Two posts in two days, I’m spoiling you. No seriously, I am. If you haven’t read the latest breaking news a.k.a Phill Barron’s blog. Then you won’t know that screenwriting teacher Blake Snyder passed away from Cardiac Arrest on August 4th. Phill pays a better tribute to him than I can and I echo (or link to) his comments on the man’s work.
It all brings me to a common topic that seems endless and unresolved. Can you learn how to write? My answer is: yes. If you’ve never watched a film or read a script you won’t be able to write a decent one at first attempt. We’re humans, we learn 99% of everything we can do.
Can you guarantee a decent script through learning? No. Not if you had all the lessons in the world from the best teachers, writers that ever existed.
So there we go, solved. Thanks for reading bye…
Oh ok… I’ll digress more. John Cleese says he wasn’t schooled in comedy when he started but spent all of his childhood watching comedy, he even said that he didn’t realise it at the time but it was his training. Now, lots of people watched comedy growing up but what Cleese did was unconsciously pick up how it works and later on produce some of the best stuff ever seen on YouTube. So he was self-taught, but also naturally analytical, creative and had a sense of humour that was shared with millions. He had other qualities too, ones that you can’t really learn and some that you have to be blessed with.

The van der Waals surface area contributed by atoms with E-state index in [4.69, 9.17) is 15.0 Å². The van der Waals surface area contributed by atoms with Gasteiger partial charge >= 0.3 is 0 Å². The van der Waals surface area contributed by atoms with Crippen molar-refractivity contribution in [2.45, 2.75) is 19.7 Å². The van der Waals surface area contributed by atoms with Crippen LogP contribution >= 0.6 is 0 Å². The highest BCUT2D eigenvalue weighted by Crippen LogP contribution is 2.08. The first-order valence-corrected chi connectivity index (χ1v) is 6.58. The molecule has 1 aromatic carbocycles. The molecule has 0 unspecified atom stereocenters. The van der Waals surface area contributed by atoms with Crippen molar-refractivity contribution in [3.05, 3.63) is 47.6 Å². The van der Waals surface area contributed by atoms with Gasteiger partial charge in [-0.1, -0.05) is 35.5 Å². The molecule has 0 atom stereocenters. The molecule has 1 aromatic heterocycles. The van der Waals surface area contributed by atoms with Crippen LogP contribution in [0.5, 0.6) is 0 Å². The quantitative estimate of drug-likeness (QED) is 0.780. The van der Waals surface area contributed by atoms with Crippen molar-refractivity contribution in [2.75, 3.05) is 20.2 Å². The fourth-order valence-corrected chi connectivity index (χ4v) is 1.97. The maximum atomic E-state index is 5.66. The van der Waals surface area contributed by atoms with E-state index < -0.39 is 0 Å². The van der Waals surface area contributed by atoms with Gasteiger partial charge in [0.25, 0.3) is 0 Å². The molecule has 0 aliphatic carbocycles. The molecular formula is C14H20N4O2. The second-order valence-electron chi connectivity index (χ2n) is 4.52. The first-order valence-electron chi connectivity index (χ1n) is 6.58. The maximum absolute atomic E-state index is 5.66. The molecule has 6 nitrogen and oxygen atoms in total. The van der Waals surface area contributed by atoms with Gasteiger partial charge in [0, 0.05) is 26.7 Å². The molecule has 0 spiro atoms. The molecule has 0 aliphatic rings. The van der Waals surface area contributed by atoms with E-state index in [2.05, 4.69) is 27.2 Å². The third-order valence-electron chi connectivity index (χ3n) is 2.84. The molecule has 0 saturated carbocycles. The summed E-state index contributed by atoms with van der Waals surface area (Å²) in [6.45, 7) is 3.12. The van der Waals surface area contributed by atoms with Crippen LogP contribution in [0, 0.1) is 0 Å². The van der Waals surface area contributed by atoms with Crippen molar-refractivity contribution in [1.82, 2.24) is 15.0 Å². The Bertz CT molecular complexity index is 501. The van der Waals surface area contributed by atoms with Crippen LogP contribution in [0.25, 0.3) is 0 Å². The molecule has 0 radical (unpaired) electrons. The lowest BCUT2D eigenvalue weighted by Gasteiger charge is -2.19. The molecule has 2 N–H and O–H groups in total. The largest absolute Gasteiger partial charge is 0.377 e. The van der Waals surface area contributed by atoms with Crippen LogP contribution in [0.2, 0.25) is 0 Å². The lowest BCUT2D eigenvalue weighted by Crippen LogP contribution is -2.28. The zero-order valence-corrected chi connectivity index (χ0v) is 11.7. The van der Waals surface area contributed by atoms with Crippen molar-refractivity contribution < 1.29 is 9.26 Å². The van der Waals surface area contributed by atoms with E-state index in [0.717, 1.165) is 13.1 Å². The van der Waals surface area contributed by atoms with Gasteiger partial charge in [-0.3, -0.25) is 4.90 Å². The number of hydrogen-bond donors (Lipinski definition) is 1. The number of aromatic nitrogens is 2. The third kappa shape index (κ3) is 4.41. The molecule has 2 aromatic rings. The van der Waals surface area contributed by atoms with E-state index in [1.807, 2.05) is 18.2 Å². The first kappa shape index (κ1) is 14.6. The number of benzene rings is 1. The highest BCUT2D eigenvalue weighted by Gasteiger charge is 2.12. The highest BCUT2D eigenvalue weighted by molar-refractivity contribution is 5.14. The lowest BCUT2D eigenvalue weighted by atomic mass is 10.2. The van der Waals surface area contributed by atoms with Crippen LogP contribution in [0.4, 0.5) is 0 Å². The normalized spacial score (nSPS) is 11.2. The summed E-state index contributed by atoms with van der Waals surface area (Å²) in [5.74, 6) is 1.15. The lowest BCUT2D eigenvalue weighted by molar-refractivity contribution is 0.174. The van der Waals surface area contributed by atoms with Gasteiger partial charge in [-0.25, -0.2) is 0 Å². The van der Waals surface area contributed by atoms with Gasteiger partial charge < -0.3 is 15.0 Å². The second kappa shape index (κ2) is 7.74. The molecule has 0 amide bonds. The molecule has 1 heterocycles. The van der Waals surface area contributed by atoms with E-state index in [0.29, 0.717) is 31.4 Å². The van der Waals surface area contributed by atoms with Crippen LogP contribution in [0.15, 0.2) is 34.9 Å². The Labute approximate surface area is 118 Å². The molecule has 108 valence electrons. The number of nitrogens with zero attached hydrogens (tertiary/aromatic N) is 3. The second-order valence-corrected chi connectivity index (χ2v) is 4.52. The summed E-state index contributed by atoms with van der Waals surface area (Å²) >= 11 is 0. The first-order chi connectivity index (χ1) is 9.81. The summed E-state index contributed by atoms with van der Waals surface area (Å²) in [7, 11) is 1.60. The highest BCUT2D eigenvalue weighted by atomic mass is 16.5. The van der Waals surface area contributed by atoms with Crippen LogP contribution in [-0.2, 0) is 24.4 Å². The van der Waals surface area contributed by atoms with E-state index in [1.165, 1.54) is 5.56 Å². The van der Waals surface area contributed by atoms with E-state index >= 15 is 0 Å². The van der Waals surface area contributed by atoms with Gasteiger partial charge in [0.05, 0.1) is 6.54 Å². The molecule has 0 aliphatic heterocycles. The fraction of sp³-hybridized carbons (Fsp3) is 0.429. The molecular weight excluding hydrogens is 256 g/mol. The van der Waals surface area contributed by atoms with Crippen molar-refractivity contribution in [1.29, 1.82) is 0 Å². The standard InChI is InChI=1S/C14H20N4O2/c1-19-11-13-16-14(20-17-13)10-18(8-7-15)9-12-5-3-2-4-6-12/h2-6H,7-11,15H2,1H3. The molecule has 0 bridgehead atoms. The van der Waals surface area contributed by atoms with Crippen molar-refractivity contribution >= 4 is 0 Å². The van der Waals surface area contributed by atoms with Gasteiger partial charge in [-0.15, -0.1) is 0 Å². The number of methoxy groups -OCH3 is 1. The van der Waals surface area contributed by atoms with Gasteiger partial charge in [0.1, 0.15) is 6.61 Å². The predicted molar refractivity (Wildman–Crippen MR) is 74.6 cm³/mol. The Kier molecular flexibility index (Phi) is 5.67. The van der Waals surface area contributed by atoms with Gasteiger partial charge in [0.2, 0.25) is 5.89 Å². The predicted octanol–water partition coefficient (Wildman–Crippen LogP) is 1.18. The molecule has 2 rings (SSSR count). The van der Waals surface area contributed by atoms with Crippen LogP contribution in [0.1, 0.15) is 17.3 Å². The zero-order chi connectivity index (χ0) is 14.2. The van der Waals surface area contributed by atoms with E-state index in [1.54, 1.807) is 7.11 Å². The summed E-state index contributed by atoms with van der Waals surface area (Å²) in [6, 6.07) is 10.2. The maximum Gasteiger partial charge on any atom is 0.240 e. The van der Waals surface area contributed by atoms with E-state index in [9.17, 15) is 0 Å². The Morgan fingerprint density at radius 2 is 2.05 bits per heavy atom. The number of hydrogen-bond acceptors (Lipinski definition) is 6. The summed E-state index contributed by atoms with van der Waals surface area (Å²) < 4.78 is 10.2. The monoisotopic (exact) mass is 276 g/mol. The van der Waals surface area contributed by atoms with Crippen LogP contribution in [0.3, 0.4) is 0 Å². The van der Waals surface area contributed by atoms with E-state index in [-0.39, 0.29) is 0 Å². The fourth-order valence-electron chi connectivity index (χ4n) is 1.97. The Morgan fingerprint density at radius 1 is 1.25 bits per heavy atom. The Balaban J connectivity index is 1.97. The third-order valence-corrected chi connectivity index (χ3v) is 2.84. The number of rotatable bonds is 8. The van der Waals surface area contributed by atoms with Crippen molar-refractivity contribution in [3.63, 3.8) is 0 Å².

I know some smart, high-flying people who’s sense of humour and tastes are comically bad. Yet they think there is genuinely nothing wrong with them. And there isn’t. We all have different tastes but some just won’t cut it on screen – I mean really bad taste here.
Its a very general post here, I’m deliberately being so as its a long argument, but my view is that you need to learn (by what ever means: life/books/tv/courses) how to write YOUR way. What ever works for YOU. You might already know how to create characters. Why learn how McKee does it, if you already have a method? But the books and lessons are good if you need guidance in an area you’re not so hot on. You can take bits from this book, bits from that lesson, a little seasoning from that post – whatever works. You might not need any of this, you might have already picked it up from watching shit loads of tv and from life itself.
Snyder gave me a great starting point in outlining a feature film. The beats I should aim for to get me started. It helped me get stuff on the page and then I went in and changed it using ideas of my own. No one book has taught me how to write but a few have helped me get my stuff broadcast and seen. Snyder’s Save The Cat was one of them and I’m grateful.
RIP Blake Snyder.